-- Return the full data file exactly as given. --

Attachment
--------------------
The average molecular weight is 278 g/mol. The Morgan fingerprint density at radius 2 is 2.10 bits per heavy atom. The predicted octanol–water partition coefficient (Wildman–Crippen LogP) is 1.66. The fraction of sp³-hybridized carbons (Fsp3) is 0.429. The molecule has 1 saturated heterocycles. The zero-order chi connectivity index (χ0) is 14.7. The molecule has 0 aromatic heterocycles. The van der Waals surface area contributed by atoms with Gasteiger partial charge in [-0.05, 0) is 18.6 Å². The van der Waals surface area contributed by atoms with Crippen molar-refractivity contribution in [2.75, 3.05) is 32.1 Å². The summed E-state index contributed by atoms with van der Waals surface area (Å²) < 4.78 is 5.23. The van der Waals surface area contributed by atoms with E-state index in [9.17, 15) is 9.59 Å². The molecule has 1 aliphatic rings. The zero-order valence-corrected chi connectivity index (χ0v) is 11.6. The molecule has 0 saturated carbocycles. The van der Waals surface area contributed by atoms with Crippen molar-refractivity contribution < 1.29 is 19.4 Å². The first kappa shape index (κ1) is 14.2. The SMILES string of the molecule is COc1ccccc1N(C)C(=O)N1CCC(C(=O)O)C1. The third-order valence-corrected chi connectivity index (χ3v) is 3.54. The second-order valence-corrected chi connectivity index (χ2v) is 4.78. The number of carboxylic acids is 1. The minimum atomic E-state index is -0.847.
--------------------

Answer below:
The average molecular weight is 278 g/mol. The Morgan fingerprint density at radius 2 is 2.10 bits per heavy atom. The predicted octanol–water partition coefficient (Wildman–Crippen LogP) is 1.66. The fraction of sp³-hybridized carbons (Fsp3) is 0.429. The molecule has 1 saturated heterocycles. The zero-order chi connectivity index (χ0) is 14.7. The molecule has 0 aromatic heterocycles. The van der Waals surface area contributed by atoms with Gasteiger partial charge in [-0.05, 0) is 18.6 Å². The van der Waals surface area contributed by atoms with Crippen molar-refractivity contribution in [2.75, 3.05) is 32.1 Å². The summed E-state index contributed by atoms with van der Waals surface area (Å²) < 4.78 is 5.23. The van der Waals surface area contributed by atoms with E-state index in [9.17, 15) is 9.59 Å². The molecule has 1 aliphatic rings. The zero-order valence-corrected chi connectivity index (χ0v) is 11.6. The molecule has 0 saturated carbocycles. The van der Waals surface area contributed by atoms with Crippen molar-refractivity contribution < 1.29 is 19.4 Å². The first kappa shape index (κ1) is 14.2. The SMILES string of the molecule is COc1ccccc1N(C)C(=O)N1CCC(C(=O)O)C1. The third-order valence-corrected chi connectivity index (χ3v) is 3.54. The second-order valence-corrected chi connectivity index (χ2v) is 4.78. The number of carboxylic acids is 1. The minimum atomic E-state index is -0.847.